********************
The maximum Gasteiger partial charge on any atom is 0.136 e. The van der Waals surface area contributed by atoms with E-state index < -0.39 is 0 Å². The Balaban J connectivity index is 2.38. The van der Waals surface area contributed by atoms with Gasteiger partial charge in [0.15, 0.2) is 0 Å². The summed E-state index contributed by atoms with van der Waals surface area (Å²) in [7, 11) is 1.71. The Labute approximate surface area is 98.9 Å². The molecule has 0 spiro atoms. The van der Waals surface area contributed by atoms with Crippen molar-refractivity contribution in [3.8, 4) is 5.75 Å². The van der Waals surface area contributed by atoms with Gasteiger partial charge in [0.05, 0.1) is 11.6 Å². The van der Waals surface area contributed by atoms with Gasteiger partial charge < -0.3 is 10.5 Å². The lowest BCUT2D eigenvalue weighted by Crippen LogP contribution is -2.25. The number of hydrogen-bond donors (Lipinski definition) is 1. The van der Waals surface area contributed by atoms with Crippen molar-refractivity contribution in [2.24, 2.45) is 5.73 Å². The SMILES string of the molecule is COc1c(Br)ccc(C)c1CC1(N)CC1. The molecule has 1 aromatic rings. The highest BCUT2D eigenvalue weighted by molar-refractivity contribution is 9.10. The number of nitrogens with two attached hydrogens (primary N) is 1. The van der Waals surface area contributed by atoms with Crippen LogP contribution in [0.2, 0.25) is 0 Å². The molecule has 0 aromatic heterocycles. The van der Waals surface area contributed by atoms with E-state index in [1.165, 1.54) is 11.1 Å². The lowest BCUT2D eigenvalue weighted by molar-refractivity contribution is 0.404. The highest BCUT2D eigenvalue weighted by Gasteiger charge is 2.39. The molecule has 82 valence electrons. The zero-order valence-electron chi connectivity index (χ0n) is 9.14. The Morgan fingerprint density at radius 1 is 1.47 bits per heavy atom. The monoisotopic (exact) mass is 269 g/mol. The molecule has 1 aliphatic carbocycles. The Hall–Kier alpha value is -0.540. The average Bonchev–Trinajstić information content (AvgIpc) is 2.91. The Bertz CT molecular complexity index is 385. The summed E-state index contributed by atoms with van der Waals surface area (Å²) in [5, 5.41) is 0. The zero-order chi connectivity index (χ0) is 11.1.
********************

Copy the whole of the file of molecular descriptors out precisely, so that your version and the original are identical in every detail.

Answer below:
The maximum Gasteiger partial charge on any atom is 0.136 e. The van der Waals surface area contributed by atoms with E-state index < -0.39 is 0 Å². The Balaban J connectivity index is 2.38. The van der Waals surface area contributed by atoms with Gasteiger partial charge in [0.15, 0.2) is 0 Å². The summed E-state index contributed by atoms with van der Waals surface area (Å²) in [7, 11) is 1.71. The Labute approximate surface area is 98.9 Å². The molecule has 0 spiro atoms. The van der Waals surface area contributed by atoms with Crippen molar-refractivity contribution in [3.8, 4) is 5.75 Å². The van der Waals surface area contributed by atoms with Gasteiger partial charge in [0.05, 0.1) is 11.6 Å². The van der Waals surface area contributed by atoms with Gasteiger partial charge < -0.3 is 10.5 Å². The lowest BCUT2D eigenvalue weighted by Crippen LogP contribution is -2.25. The number of hydrogen-bond donors (Lipinski definition) is 1. The van der Waals surface area contributed by atoms with Crippen molar-refractivity contribution in [2.24, 2.45) is 5.73 Å². The SMILES string of the molecule is COc1c(Br)ccc(C)c1CC1(N)CC1. The molecule has 1 aromatic rings. The highest BCUT2D eigenvalue weighted by molar-refractivity contribution is 9.10. The number of nitrogens with two attached hydrogens (primary N) is 1. The van der Waals surface area contributed by atoms with Crippen LogP contribution in [0.2, 0.25) is 0 Å². The molecule has 0 aromatic heterocycles. The van der Waals surface area contributed by atoms with E-state index in [1.165, 1.54) is 11.1 Å². The lowest BCUT2D eigenvalue weighted by molar-refractivity contribution is 0.404. The highest BCUT2D eigenvalue weighted by Gasteiger charge is 2.39. The molecule has 82 valence electrons. The zero-order valence-electron chi connectivity index (χ0n) is 9.14. The Morgan fingerprint density at radius 1 is 1.47 bits per heavy atom. The monoisotopic (exact) mass is 269 g/mol. The molecule has 1 aliphatic carbocycles. The Hall–Kier alpha value is -0.540. The average Bonchev–Trinajstić information content (AvgIpc) is 2.91. The Bertz CT molecular complexity index is 385. The summed E-state index contributed by atoms with van der Waals surface area (Å²) in [5, 5.41) is 0. The zero-order chi connectivity index (χ0) is 11.1.